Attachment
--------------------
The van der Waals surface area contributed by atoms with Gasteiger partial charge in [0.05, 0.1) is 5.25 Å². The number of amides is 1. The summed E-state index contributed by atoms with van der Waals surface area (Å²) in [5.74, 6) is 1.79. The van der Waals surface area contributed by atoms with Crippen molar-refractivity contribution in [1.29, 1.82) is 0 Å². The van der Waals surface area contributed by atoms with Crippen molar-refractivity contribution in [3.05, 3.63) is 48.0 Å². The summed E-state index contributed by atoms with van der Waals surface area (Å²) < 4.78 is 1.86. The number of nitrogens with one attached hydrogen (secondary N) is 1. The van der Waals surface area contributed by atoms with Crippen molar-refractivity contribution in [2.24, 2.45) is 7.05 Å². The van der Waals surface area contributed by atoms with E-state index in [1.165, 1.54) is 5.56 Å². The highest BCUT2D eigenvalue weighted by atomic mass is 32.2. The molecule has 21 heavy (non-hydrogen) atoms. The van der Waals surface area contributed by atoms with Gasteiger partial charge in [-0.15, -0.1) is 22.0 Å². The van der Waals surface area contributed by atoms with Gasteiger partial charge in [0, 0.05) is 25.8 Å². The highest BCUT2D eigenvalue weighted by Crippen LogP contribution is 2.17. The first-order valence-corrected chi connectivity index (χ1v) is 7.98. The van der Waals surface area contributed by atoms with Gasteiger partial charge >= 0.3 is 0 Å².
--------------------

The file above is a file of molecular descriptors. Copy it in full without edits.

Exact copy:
The van der Waals surface area contributed by atoms with Gasteiger partial charge in [0.05, 0.1) is 5.25 Å². The number of amides is 1. The summed E-state index contributed by atoms with van der Waals surface area (Å²) in [5.74, 6) is 1.79. The van der Waals surface area contributed by atoms with Crippen molar-refractivity contribution in [1.29, 1.82) is 0 Å². The van der Waals surface area contributed by atoms with Crippen molar-refractivity contribution in [3.05, 3.63) is 48.0 Å². The summed E-state index contributed by atoms with van der Waals surface area (Å²) < 4.78 is 1.86. The number of nitrogens with one attached hydrogen (secondary N) is 1. The van der Waals surface area contributed by atoms with Crippen molar-refractivity contribution in [2.24, 2.45) is 7.05 Å². The van der Waals surface area contributed by atoms with E-state index in [1.165, 1.54) is 5.56 Å². The highest BCUT2D eigenvalue weighted by atomic mass is 32.2. The molecule has 21 heavy (non-hydrogen) atoms. The van der Waals surface area contributed by atoms with Gasteiger partial charge in [-0.15, -0.1) is 22.0 Å². The van der Waals surface area contributed by atoms with Gasteiger partial charge in [0, 0.05) is 25.8 Å². The highest BCUT2D eigenvalue weighted by Crippen LogP contribution is 2.17. The first-order valence-corrected chi connectivity index (χ1v) is 7.98. The van der Waals surface area contributed by atoms with Gasteiger partial charge >= 0.3 is 0 Å².